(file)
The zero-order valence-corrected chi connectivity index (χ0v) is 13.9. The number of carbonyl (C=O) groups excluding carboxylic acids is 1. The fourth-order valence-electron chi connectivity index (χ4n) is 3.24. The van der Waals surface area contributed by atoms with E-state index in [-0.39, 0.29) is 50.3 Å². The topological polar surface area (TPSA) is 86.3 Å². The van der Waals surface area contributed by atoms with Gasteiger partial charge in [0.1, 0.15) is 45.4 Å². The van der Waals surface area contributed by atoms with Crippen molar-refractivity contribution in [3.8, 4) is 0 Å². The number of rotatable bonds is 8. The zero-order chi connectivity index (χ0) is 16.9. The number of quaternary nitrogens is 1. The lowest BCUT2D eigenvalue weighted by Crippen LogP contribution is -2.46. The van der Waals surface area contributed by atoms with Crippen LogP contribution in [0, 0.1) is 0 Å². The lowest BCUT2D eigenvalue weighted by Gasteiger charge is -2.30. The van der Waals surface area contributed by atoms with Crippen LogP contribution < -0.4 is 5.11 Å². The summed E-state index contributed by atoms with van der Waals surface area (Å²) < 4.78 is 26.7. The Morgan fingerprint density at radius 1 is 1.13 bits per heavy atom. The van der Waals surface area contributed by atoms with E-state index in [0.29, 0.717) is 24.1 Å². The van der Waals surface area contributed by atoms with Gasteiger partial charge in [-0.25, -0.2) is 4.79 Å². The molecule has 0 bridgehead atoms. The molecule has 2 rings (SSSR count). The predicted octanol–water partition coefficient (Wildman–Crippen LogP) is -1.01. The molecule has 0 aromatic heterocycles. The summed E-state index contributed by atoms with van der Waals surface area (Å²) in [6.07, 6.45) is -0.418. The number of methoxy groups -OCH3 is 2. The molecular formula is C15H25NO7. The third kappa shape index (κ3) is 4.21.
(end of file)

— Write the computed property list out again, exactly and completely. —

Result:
The zero-order valence-corrected chi connectivity index (χ0v) is 13.9. The number of carbonyl (C=O) groups excluding carboxylic acids is 1. The fourth-order valence-electron chi connectivity index (χ4n) is 3.24. The van der Waals surface area contributed by atoms with E-state index in [-0.39, 0.29) is 50.3 Å². The topological polar surface area (TPSA) is 86.3 Å². The van der Waals surface area contributed by atoms with Gasteiger partial charge in [0.1, 0.15) is 45.4 Å². The van der Waals surface area contributed by atoms with Crippen molar-refractivity contribution in [3.8, 4) is 0 Å². The number of rotatable bonds is 8. The zero-order chi connectivity index (χ0) is 16.9. The number of quaternary nitrogens is 1. The lowest BCUT2D eigenvalue weighted by Crippen LogP contribution is -2.46. The van der Waals surface area contributed by atoms with Crippen LogP contribution in [0, 0.1) is 0 Å². The lowest BCUT2D eigenvalue weighted by Gasteiger charge is -2.30. The van der Waals surface area contributed by atoms with Crippen LogP contribution < -0.4 is 5.11 Å². The summed E-state index contributed by atoms with van der Waals surface area (Å²) < 4.78 is 26.7. The Morgan fingerprint density at radius 1 is 1.13 bits per heavy atom. The van der Waals surface area contributed by atoms with E-state index in [0.29, 0.717) is 24.1 Å². The van der Waals surface area contributed by atoms with Gasteiger partial charge in [-0.25, -0.2) is 4.79 Å². The molecule has 0 bridgehead atoms. The molecule has 2 rings (SSSR count). The predicted octanol–water partition coefficient (Wildman–Crippen LogP) is -1.01. The molecule has 0 aromatic heterocycles. The summed E-state index contributed by atoms with van der Waals surface area (Å²) in [6.07, 6.45) is -0.418. The number of methoxy groups -OCH3 is 2. The molecular formula is C15H25NO7. The third kappa shape index (κ3) is 4.21.